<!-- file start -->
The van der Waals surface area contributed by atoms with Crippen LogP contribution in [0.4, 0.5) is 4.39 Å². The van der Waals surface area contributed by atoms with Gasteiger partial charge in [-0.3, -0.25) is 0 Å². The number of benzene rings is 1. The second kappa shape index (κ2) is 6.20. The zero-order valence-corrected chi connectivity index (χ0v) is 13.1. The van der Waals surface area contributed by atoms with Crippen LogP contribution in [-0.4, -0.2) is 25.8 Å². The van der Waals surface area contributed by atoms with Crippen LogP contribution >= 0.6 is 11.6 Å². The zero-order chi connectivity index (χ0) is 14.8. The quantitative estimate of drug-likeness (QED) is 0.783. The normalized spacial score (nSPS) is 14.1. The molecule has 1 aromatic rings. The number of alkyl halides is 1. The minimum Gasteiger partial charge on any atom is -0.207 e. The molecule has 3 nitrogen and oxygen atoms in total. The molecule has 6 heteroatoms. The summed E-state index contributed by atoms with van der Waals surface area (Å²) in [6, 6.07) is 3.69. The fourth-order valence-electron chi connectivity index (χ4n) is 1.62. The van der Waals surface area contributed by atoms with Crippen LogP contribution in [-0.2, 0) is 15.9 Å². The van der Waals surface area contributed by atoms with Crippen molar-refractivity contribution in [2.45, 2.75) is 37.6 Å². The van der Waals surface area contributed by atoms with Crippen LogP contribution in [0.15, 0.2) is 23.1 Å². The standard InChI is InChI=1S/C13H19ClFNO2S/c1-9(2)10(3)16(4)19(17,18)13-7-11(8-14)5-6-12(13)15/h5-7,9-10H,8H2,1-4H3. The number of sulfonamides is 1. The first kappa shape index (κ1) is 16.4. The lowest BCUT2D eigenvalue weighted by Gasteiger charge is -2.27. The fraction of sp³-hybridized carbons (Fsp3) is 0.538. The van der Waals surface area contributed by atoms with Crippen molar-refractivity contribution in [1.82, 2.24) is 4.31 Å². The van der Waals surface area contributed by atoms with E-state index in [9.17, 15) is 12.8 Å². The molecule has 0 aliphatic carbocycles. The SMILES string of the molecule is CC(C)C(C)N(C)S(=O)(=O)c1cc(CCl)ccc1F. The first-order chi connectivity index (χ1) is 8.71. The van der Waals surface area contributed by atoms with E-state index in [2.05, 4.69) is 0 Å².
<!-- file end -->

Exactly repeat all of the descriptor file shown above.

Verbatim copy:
The van der Waals surface area contributed by atoms with Crippen LogP contribution in [0.4, 0.5) is 4.39 Å². The van der Waals surface area contributed by atoms with Gasteiger partial charge in [-0.3, -0.25) is 0 Å². The number of benzene rings is 1. The second kappa shape index (κ2) is 6.20. The zero-order valence-corrected chi connectivity index (χ0v) is 13.1. The van der Waals surface area contributed by atoms with Crippen LogP contribution in [-0.4, -0.2) is 25.8 Å². The van der Waals surface area contributed by atoms with Crippen LogP contribution >= 0.6 is 11.6 Å². The zero-order chi connectivity index (χ0) is 14.8. The quantitative estimate of drug-likeness (QED) is 0.783. The normalized spacial score (nSPS) is 14.1. The molecule has 1 aromatic rings. The number of alkyl halides is 1. The minimum Gasteiger partial charge on any atom is -0.207 e. The molecule has 3 nitrogen and oxygen atoms in total. The molecule has 6 heteroatoms. The summed E-state index contributed by atoms with van der Waals surface area (Å²) in [6, 6.07) is 3.69. The fourth-order valence-electron chi connectivity index (χ4n) is 1.62. The van der Waals surface area contributed by atoms with Crippen LogP contribution in [-0.2, 0) is 15.9 Å². The van der Waals surface area contributed by atoms with Crippen molar-refractivity contribution in [2.45, 2.75) is 37.6 Å². The van der Waals surface area contributed by atoms with Crippen LogP contribution in [0.15, 0.2) is 23.1 Å². The standard InChI is InChI=1S/C13H19ClFNO2S/c1-9(2)10(3)16(4)19(17,18)13-7-11(8-14)5-6-12(13)15/h5-7,9-10H,8H2,1-4H3. The number of sulfonamides is 1. The first kappa shape index (κ1) is 16.4. The lowest BCUT2D eigenvalue weighted by Gasteiger charge is -2.27. The fraction of sp³-hybridized carbons (Fsp3) is 0.538. The van der Waals surface area contributed by atoms with Crippen molar-refractivity contribution in [1.82, 2.24) is 4.31 Å². The van der Waals surface area contributed by atoms with E-state index in [9.17, 15) is 12.8 Å². The molecule has 0 aliphatic carbocycles. The SMILES string of the molecule is CC(C)C(C)N(C)S(=O)(=O)c1cc(CCl)ccc1F. The first-order chi connectivity index (χ1) is 8.71. The van der Waals surface area contributed by atoms with E-state index in [2.05, 4.69) is 0 Å².